26C3 #1

Summary of Day#0

This year the CCC has started pretty chaotic, which isn’t strange because we’re in the Chaos Computer Congress ;)

I say that this year started chaotic, because the ticket selling desk was supposed to be up&running at 5 PM yesterday, but the opening was delayed until 10 PM. I was there at 5, it wasn’t ready, I went for a 2 hours talk, I was there at 7 again, but I saw that the place was open but the selling desks weren’t working yet, and finally after a long walk one more time through the nice xmas markets around the city (I had and overdose of curry bradwurst) I met with Luy, we had a couple of beers(yes, just a couple! ;)) and went to BCC at 10 PM, just to find a looooooong, loooooooong queue :( I haven’t seen anything like that the previous years, the line was all inside the ground floor in the BCC… luckily for LuY and I, JAG was already there, he has been in the line for about 15 minutes and we joined him. We were there, queueing, about 1 hour… the longest queueing time that I remember in a CCC Congress :( if the last year the congress was crowded, this year gonna be crowded++

Day#0 is almost finished, time for something to eat… we had a kebab in Alexanderplatz, some chatting to catchup in the everyday lives of all of us, and time to calling sleep() system function ;)

Day#1 of 26C3 has started.

We met at 10 in Alexanderplatz to have some breakfast. This year we started our personal schedule pretty late compared to other years as the opening lecture, the keynote, this year is in german instead of in english as opposed to previous years, so the first bunch of talks would be the lighting talks. Here we had a mix of german and english talks, I don’t speak a word of german so the talks in this language are totally encrypted for me, that’s a pity because some of them seem pretty interesting. Anyway, we had here a lot of short (4 minutes long) talks, most of them really interesting. People frequently use these lighting talks to briefly introduce the projects in which they’re working on. The talks that I found more interesting, and that I’ll try to know more deeply in the next few days are the following ones:

Sleephacking. If you’re like me, I guess that you have tried polyphasic sleep or at least you have read about it. This talk was a summary of what hacking-sleep-techniques are out there, and invite us all to the workshop about polyphasic sleep. I didn’t attend it, but I’d liked to.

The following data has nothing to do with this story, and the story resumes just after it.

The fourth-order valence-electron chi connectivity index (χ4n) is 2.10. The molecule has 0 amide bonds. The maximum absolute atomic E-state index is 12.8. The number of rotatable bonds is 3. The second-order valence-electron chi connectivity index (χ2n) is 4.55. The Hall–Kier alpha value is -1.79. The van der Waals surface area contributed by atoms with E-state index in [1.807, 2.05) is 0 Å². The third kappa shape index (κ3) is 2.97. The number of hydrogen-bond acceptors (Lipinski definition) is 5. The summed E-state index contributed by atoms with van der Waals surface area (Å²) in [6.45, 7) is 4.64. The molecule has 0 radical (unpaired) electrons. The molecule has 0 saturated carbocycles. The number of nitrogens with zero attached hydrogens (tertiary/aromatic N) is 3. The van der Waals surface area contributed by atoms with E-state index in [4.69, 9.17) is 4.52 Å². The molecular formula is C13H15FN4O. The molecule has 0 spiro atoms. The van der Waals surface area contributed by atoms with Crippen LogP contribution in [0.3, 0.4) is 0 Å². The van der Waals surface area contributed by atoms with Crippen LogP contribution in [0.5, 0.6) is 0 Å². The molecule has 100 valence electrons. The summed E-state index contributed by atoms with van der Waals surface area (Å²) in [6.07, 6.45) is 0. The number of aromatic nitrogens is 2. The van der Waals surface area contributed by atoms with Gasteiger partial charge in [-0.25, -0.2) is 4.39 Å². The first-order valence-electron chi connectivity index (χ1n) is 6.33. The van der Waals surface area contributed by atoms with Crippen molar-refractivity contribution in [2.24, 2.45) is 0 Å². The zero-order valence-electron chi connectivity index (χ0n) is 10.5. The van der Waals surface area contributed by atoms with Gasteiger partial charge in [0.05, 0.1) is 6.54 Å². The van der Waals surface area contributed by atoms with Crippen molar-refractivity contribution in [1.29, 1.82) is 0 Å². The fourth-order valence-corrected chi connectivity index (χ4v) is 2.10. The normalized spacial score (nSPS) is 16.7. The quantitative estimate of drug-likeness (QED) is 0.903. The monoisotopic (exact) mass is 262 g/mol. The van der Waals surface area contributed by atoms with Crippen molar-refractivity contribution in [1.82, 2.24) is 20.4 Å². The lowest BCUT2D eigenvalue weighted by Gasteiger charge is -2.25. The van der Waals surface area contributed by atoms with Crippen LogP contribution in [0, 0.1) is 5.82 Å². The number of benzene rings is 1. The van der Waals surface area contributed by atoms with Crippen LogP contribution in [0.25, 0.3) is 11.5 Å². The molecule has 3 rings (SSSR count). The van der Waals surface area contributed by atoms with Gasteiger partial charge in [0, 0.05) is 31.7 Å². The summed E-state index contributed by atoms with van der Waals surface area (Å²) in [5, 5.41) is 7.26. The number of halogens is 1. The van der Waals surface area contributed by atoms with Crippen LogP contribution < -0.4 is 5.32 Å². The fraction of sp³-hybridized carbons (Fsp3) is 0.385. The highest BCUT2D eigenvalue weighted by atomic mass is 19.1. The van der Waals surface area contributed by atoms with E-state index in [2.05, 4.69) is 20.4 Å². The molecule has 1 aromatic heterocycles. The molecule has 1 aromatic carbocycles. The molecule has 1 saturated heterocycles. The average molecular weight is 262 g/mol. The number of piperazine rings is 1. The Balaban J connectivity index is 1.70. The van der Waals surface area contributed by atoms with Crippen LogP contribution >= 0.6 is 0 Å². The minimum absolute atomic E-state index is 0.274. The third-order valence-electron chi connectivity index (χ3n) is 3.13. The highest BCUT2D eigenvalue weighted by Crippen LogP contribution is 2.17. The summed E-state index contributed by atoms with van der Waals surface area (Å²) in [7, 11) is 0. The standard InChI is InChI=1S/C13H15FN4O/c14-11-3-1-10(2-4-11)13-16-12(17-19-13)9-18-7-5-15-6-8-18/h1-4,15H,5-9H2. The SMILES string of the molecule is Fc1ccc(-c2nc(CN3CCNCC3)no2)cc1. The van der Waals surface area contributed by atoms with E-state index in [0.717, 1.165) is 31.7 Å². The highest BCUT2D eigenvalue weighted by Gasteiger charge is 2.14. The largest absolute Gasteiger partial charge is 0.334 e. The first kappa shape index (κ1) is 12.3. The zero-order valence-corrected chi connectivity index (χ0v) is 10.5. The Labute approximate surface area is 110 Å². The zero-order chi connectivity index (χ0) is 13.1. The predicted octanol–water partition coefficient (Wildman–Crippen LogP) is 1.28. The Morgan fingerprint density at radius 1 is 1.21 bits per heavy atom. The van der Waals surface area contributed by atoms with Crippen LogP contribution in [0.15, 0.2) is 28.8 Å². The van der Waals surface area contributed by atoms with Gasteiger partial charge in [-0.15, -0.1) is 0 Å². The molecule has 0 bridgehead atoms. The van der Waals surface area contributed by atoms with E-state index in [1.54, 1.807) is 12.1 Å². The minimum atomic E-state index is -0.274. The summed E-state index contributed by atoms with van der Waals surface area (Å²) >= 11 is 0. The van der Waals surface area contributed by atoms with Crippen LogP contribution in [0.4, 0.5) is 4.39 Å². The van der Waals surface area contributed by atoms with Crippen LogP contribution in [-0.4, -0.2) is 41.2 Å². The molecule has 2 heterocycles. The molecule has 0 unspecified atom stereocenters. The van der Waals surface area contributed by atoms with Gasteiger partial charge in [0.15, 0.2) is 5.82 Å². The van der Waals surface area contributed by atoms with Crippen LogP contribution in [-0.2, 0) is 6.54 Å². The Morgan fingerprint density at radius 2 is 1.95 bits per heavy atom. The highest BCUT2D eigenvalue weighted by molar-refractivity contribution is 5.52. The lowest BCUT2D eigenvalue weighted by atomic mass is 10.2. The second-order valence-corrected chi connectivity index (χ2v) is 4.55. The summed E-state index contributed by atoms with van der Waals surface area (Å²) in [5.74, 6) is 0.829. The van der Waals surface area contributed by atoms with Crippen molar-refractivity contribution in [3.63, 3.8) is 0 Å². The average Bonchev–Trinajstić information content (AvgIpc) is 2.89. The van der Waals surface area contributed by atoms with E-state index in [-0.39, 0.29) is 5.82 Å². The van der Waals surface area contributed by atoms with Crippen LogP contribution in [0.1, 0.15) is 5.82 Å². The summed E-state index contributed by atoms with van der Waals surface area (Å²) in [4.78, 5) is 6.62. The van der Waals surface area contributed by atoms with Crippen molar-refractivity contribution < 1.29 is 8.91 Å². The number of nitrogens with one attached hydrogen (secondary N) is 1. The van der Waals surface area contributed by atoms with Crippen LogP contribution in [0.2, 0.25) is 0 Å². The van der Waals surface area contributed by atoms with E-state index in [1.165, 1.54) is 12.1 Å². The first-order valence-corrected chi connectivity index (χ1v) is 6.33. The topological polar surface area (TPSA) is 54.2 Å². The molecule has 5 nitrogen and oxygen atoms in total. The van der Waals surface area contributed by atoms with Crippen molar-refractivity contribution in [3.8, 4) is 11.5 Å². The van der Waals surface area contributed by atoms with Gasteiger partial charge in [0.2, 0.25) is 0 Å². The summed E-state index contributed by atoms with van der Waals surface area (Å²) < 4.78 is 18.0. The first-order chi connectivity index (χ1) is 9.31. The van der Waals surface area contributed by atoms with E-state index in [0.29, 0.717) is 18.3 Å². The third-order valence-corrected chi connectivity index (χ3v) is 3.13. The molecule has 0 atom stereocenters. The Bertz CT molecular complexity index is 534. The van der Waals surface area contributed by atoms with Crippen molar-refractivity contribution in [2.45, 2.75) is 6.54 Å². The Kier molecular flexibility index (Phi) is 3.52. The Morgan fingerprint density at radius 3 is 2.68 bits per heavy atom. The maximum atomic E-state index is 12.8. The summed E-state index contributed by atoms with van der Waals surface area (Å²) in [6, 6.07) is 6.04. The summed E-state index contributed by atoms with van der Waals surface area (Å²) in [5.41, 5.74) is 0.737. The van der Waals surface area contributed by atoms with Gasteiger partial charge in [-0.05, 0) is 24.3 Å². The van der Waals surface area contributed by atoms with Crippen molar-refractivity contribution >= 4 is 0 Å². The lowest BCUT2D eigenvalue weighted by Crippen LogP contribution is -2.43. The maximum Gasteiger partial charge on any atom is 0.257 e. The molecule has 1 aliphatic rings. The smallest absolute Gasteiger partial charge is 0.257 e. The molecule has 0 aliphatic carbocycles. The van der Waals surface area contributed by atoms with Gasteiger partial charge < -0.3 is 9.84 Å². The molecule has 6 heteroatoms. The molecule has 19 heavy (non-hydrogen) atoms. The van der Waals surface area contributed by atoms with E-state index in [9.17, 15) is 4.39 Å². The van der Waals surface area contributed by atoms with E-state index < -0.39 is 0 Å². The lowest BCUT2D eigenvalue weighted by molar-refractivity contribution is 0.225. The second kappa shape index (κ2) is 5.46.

Radio Broadcasting. Maybe you thing trhat radio broadcasting is completely dead. Who wants to FM or AM broadcast when you can broadcast whatever you want globally through the Internet. Take a look at the opendigitalradio project, it’s worth it, maybe you change your mind after know what you can do with a USRP and some radio oriented open software.

Sybil Attack & DDOS with BitTorrent DHT. The idea behind this was very interesting despite the guy giving the talk seemed really nervous… take it easy man, we’re all friends! :) OK, the idea was cool… a DDOS attack forced when you inject some fake DHT info to the torrent network, so you’re telling that some pieces of information are available in IP addresses that really don’t, forcing other people looking for these chunks to connect to the target, and doing that, you create a TCP connection storm against the target.

There were a cool talk about a guy who built a pong watch and asteroid watch, really funny… your binary led watch looks like crap compared with this pong watch. You have to watch it out! :)

More details about the lighting talks here, try to google to find more information about each subject.

After a couple of giant bratwurst for lunch I attended the talk Our darknet and bright spots about the VPN system created to link all the hackerspaces around the world. It was about ChaosVPN (network tha links EU hackerspaces, mainly the german ones) and Agora (network that links all US hackerspaces as noisebridge in SF or Resistor in NYC). Which network topology to use, why a centralized (star kind) topology doesn’t work for them, and why popular VPN software like OpenVPN doesn’t fit their needs. These intranets are based on the tinc and dn42 as the core software for linking all the nodes and a workshop was setup to teach how to get into the hackerspace mesh network. The idea of joining and sharing resources, or participate in the 24/7 CTF is really cool, and catch all my attention, so I’ll take a look at home again in a few days. If I finally get into, I’ll write a post of how to join the network, and what services are on it.